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19 October 2005, 02:53 pm
Neck And Neck At The Top
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Round Britain And Ireland Challenge 2005

There is a tussle at the head of the Round Britain And Ireland Challenge fleet with SAIC and Spirit of Sark neck and neck and just four miles now between the back yacht, Pindar, and the lead yachts.
They have packed away the spinnakers and are reaching towards St. Kilda in Scotland with yankee and staysails up and some with reefs in their main sails (to reduce size of sail as the wind has been fairly strong).

Last night the crews reported some fast action onboard as Pindar CV, Mary GOLCHER, a 56 year old social worker from Greens Norton, explained, 'Now steaming along with 30 knot winds, max 35 knot last night, waves coming over the side and everybody beginning to get cold, wet and tired. Rain too. Morale however remains high.'

Fiona CAMPBELL, a 29 year old lawyer from London substantiates similar conditions aboard Spirit of Sark, 'With gusts of up to 28 knots it was all hands on deck for a sail change from the no 1 to the no 2. Things were pretty wet and windy on deck. Waves were crashing over the foredeck submerging the crew. This was our first experience of working in heavy weather and I think everyone enjoyed it!'

So what is next with the weather as the fleet crosses into Scottish waters and on towards the Northern-most tip of the British Isles, Muckle Flugga? We caught up with Cal TOMLINSON, Challenge Business' Sailing Manager who explained, 'In the last 24 hours they've seen some pretty fast reaching conditions towards the North East across some substantial south East breezes.

'This won't hold and will be diminishing for the fleet as you read this report. With the breeze going light and more variable it will possibly fill in from the south again by this evening.

'The reason for this is a shallow, very large low pressure system currently South West of the fleet which is moving Eastwards. This low will intensify as it moves Eastwards and, as it passes over the fleet, will cause variable winds but mainly from the South and then South West.

'But, here's the catch! By Friday afternoon this low pressure system will have moved East of Scotland causing strong winds from the North East directly from where the yachts want to go!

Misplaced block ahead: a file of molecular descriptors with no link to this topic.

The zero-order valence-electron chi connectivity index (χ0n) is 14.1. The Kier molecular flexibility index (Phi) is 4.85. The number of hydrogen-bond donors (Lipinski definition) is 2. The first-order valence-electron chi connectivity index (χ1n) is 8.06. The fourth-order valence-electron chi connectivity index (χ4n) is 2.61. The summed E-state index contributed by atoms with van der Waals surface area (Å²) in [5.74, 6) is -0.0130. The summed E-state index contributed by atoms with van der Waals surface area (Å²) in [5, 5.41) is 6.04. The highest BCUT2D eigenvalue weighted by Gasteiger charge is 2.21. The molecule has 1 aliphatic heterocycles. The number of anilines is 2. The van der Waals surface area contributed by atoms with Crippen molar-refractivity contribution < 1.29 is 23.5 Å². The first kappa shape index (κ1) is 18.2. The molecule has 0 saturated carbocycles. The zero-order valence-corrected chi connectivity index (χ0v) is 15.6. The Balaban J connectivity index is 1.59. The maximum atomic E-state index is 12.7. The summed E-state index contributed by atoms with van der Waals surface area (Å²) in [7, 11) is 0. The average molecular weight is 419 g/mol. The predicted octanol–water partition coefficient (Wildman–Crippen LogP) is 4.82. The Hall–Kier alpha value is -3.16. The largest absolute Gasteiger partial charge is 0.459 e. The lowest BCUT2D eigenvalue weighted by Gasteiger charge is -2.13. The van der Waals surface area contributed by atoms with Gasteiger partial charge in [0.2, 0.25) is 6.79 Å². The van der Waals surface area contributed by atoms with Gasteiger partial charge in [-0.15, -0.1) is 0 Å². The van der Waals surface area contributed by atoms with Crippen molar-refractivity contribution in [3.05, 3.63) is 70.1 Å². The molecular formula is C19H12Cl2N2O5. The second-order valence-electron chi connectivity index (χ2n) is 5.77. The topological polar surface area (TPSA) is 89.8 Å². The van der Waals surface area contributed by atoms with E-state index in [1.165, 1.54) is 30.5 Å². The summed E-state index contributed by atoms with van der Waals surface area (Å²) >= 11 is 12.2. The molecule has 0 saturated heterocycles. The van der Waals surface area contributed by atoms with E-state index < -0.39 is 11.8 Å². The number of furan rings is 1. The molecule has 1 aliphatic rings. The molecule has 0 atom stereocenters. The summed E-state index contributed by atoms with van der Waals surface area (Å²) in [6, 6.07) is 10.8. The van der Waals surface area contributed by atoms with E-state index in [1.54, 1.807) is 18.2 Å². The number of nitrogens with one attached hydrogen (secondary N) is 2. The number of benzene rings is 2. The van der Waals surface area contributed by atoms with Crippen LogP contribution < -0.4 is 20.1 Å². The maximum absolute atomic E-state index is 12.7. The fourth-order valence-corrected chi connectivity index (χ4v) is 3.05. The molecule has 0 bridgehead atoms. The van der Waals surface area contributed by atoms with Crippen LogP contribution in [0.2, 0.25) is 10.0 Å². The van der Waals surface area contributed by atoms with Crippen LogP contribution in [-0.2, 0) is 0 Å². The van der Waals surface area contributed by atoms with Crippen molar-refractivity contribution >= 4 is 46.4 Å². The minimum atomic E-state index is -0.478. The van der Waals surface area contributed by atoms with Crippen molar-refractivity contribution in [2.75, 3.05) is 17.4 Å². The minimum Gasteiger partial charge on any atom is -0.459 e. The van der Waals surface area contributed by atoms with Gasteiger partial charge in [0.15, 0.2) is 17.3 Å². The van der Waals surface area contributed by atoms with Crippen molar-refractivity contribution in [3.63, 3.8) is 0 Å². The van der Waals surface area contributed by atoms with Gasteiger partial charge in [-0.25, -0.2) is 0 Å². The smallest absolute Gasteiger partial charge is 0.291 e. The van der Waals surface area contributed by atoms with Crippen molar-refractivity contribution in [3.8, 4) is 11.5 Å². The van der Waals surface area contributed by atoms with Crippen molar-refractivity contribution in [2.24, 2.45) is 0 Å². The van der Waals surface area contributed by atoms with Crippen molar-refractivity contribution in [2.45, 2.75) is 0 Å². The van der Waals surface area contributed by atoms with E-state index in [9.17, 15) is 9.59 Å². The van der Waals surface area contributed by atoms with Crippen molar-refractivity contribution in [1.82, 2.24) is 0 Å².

'So the race is on to get to Muckle Flugga before this happens! The fleet has 426 miles to get there which represents the end of the Northwards passage where they turn and head South again. Hopefully they should be there by Friday, midday in time for when the wind turns to the north.'

The tactics and navigational skills that the skippers need to employ on this race is highly complicated. Echoing back to an interview with Me to You skipper, John QUIGLEY on race start day he explained the toughest part for him would be the tactics required on such a difficult race course.

In fact, one of the most famous sailors in the world - Ellen MACACRTHUR - was quoted in Yachting World as saying, 'Round the world, across the Atlantic, round Britain...many sailors who have done these three might suggest that the rocky shores of the British Isles pose perhaps the greatest challenge of all.'

If it has not been trying enough for the skippers and their mates over the past few days - flying the huge spinnakers and shaking off the competition - then it will perhaps be even more trying for them now as they negotiate their way round Scotland and the Western Isles. This is where the cold, the wet and the dark will set in, requiring teams to dig deep, physically and psychologically, to get them through.

With the yachts so close together the pressure is on - day and night - the skippers renowned for their competitive streaks and the yachts a matched, one design fleet.

The intensity of the racing is described by Will OTTON, skipper of Samsung, 'All last night we tussled with Me To You, keeping them at bay with both yachts trimming like mad. This morning we are again within a quarter of a mile of each other. We did a smooth headsail change from our number 2 to the larger number 1, which they have since matched. There is nothing like a little one-on-one boat competition and rivalry to lift the spirits on a cold and damp Atlantic morning.'

Martin WILD aboard SAIC continues, 'I still find it amazing after so many miles we are this close. It's good motivation for the team to be this close, although for me, it felt much easier when were ahead by a bit more.'

However, the yachts are one another's safety nets, in the event of assistance being needed and as WILD concludes, 'There is a good sense of camaraderie amongst the other boats, with handy hints being swapped on how to fix things and offer knowledge where possible, which is a good sign.'

Rachel Anning. Image, The Me to You team in action:© Challenge Business
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